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    Here's what I'm unclear about. I understand the premise that open applications aren't really an issue: it's the CPU they're consuming.

    But the Samsung Task Manager only shows me a couple of running applications, when I look at "Settings -> Applications -> Running Services" (which I assume really means 'processes'), I see a bunch of processes running, like MediaHub stuff, or SprintTV, but the associated applications aren't showing up as in Samsung's TaskManager

    So how do I manage and kill these processes? (Although they seem to respawn, even if I do stop them).
     
  13. boomerbubba

    boomerbubba Well-Known Member

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    In Settings -> Applications -> Running Services, press the service you want to stop. You will get a popup dialog to confirm this action.

    Do this again after any reboot.
     
  14. Frisco

    Frisco =Luceat Lux Vestra= VIP Member

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    I think this subject deserves wider discussion, so I've copied the thread and placed it in the Android Lounge (this copy in the Epic forums remains, of course).

    Android Lounge - Android Forums
     
  15. badankles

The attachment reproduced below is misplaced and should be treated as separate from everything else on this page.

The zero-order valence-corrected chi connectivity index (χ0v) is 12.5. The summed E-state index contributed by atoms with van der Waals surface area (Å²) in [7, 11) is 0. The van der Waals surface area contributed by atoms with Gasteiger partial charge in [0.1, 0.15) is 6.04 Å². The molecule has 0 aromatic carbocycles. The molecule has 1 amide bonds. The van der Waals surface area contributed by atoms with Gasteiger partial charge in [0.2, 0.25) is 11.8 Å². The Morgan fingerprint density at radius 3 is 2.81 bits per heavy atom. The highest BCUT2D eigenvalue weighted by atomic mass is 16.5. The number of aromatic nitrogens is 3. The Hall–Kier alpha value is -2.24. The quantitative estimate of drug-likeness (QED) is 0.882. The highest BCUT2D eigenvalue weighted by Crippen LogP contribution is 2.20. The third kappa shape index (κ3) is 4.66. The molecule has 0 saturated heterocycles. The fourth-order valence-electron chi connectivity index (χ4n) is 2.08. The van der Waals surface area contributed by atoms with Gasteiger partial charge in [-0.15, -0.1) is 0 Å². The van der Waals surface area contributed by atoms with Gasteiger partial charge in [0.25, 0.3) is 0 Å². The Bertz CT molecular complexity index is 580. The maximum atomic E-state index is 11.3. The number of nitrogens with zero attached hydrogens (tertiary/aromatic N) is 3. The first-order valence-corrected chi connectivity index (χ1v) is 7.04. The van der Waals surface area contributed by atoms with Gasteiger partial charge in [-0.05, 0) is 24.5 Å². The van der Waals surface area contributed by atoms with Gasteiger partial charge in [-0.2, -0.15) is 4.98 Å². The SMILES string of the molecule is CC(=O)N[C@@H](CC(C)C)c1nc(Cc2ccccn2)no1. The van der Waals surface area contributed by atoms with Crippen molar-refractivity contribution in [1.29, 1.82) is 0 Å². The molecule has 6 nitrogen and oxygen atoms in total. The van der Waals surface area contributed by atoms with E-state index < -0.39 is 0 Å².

badankles Well-Known Member This Topic's Starter

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    Be careful, this is exactly what the article was talking about understanding between apps showing up in task manager and app services running in the background.
     
  16. boo radley

    boo radley Active Member

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    Yup. I've since done quite a bit more reading and understand the architecture a *little* more clearly.

    SystemPanelLite was an excellent download, since it shows me what's active/inactive, and resources consumed in an easy view. From here I can zap the media hub, and other unwanted things (and they don't seem to restart unless I reboot the phone. I was wrong).

    But as you say -- be careful.
     
  17. silencer271

    silencer271 Well-Known Member

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    I use advanced task killer on my epic's and evo's and have 0 problems. Task killers arent the problem its how people use them.
     
  18. badankles

    badankles Well-Known Member This Topic's Starter

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    agree, people needs to understand what it does and how to configure it appropriately. personally, i find for what it does, it's not essential if you're on android 2.1 or above.
     
  19. Flaspeneer

    Flaspeneer Well-Known Member

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    Surprised no one has mentioned this: the majority of people on the Epic forum (where this thread was posted originally) aren't looking to free up memory. What they want is to reduce battery drain by killing unnecessary tasks involving constant searches. This is complicated by completely arbitrary drain caused by things like Media Hub's background DRM policing where the user hasn't bothered with Media Hub once. Most of it is caused by Samsung's untimely and unwelcome entrance into the multimedia marketplace. It's as if Sony's mistakes never happened.